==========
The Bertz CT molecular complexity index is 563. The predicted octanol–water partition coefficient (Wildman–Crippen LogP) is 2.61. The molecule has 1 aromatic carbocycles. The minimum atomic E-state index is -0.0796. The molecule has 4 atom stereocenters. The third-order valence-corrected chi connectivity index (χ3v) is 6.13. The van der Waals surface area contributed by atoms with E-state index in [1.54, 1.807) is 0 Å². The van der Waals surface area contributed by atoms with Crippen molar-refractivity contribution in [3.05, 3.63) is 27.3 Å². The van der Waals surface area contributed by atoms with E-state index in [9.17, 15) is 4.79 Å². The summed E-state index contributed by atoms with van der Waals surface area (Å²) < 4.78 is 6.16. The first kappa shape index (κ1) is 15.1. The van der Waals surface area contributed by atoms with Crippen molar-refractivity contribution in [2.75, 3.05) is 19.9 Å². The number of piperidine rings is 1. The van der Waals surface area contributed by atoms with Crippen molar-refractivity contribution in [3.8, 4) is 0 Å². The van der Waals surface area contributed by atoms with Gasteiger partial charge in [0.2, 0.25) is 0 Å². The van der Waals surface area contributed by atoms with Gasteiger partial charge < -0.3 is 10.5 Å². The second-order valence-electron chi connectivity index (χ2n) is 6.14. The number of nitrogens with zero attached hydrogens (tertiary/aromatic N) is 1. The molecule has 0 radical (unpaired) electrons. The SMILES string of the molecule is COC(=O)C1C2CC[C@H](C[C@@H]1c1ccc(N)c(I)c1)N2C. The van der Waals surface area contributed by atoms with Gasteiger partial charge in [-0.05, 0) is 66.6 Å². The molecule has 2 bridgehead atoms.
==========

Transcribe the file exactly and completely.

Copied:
The Bertz CT molecular complexity index is 563. The predicted octanol–water partition coefficient (Wildman–Crippen LogP) is 2.61. The molecule has 1 aromatic carbocycles. The minimum atomic E-state index is -0.0796. The molecule has 4 atom stereocenters. The third-order valence-corrected chi connectivity index (χ3v) is 6.13. The van der Waals surface area contributed by atoms with E-state index in [1.54, 1.807) is 0 Å². The van der Waals surface area contributed by atoms with Crippen molar-refractivity contribution in [3.05, 3.63) is 27.3 Å². The van der Waals surface area contributed by atoms with E-state index in [9.17, 15) is 4.79 Å². The summed E-state index contributed by atoms with van der Waals surface area (Å²) < 4.78 is 6.16. The first kappa shape index (κ1) is 15.1. The van der Waals surface area contributed by atoms with Crippen molar-refractivity contribution in [2.75, 3.05) is 19.9 Å². The number of piperidine rings is 1. The van der Waals surface area contributed by atoms with Crippen molar-refractivity contribution in [3.8, 4) is 0 Å². The van der Waals surface area contributed by atoms with Gasteiger partial charge in [0.2, 0.25) is 0 Å². The van der Waals surface area contributed by atoms with Gasteiger partial charge < -0.3 is 10.5 Å². The second-order valence-electron chi connectivity index (χ2n) is 6.14. The number of nitrogens with zero attached hydrogens (tertiary/aromatic N) is 1. The molecule has 0 radical (unpaired) electrons. The SMILES string of the molecule is COC(=O)C1C2CC[C@H](C[C@@H]1c1ccc(N)c(I)c1)N2C. The van der Waals surface area contributed by atoms with Gasteiger partial charge in [-0.05, 0) is 66.6 Å². The molecule has 2 bridgehead atoms.